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  • stacy

Chives, the Taste of Spring

It's been a slow start to spring here, with lots of cold rainy days slowing down the progress of the vegetable garden. As hard as it is to wait for the summer bounty, I've been quite happy with our always bountiful chives. Not only are they a beautiful sight in the garden, but they are a delicious addition to so many meals. Soups, pasta, eggs and potatoes will all benefit from the addition of chives. Here are a few of my favorite easy chive recipes that will keep you eating well early in the gardening season.

Kale-Chive Pesto

3 cups kale, ribs removed, coarsely chopped

1 cup chopped fresh chives

3/4 cup parmesan cheese

3 cloves garlic

2/3 cup olive oil

The quantities in this recipe are approximate (I don't always measure!) but it's very forgiving, adjust it however makes it taste good to you. You can also substitute whatever greens you have on hand instead of kale. Blend all ingredients in a food processor, adding more olive oil as needed to make a smooth pesto. Serve immediately over warm pasta. You can also make a double batch and freeze the extra. It’s so nice to have this quick and easy taste of summer meal in the winter!

Chive Pancakes

1 cup flour

1 cup water

2 eggs

1 cup chopped fresh chives

1/2 tsp. salt

Mix flour with salt, then add water and eggs. Combine well, then mix in chives. Pour 1/4 of batter into lightly greased skillet. Cook 4-5 minutes on each side until light brown and crispy. Makes 4 pancakes. Serve as an appetizer with dipping sauce of your choice. I like a simple mix of soy sauce, rice wine vinegar, sesame oil and a little sugar.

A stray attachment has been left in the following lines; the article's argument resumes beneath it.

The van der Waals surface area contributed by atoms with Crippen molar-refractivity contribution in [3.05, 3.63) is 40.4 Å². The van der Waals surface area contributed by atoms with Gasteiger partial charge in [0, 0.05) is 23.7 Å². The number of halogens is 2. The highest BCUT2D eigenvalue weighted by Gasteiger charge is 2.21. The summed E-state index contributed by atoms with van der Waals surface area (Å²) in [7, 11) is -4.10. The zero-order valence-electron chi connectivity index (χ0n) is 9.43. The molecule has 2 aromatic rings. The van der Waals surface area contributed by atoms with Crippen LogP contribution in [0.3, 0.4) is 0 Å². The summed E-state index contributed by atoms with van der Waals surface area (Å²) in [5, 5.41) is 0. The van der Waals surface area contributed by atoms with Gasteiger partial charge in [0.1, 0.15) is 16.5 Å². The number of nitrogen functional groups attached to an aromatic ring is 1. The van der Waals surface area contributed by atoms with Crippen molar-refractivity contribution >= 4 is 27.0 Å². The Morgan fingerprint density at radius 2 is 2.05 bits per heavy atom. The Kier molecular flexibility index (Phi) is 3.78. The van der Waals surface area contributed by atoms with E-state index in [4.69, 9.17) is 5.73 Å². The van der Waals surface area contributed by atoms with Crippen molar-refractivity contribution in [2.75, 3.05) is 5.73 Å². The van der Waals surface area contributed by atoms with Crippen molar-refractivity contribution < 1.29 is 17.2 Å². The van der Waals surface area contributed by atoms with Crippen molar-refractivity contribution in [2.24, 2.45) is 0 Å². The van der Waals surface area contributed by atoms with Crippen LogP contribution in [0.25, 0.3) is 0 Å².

Chive Butter

2 sticks butter

1/4 cup chopped fresh chives

1 - 2 Tbsp. separated chive blossoms for color

Soften butter to room temperature and mix with fork until smooth and slightly fluffy, mix in chives. Can be rolled into a cylinder using plastic wrap or wax paper or spoon into your choice of decorative container - mason jars work great. Serve over potatoes, meat, bread, practically anything!

Chive Blossom Vinegar

fresh picked chive blossoms (rinse and dry if needed)

rice wine vinegar

Fill a pint jar with a generous amount of chive blossoms, and really pack them in! Cover with rice wine vinegar or you can also use regular white vinegar or champagne vinegar. Allow the blossoms to infuse for a week or two until the vinegar takes on a deep pink color. Strain vinegar to remove the blossoms when it reaches the desired color and/or flavor and store it in a pretty jar on your counter so you can admire it! A couple of my favorite uses are in vinaigrettes or for making quick refrigerator pickles.



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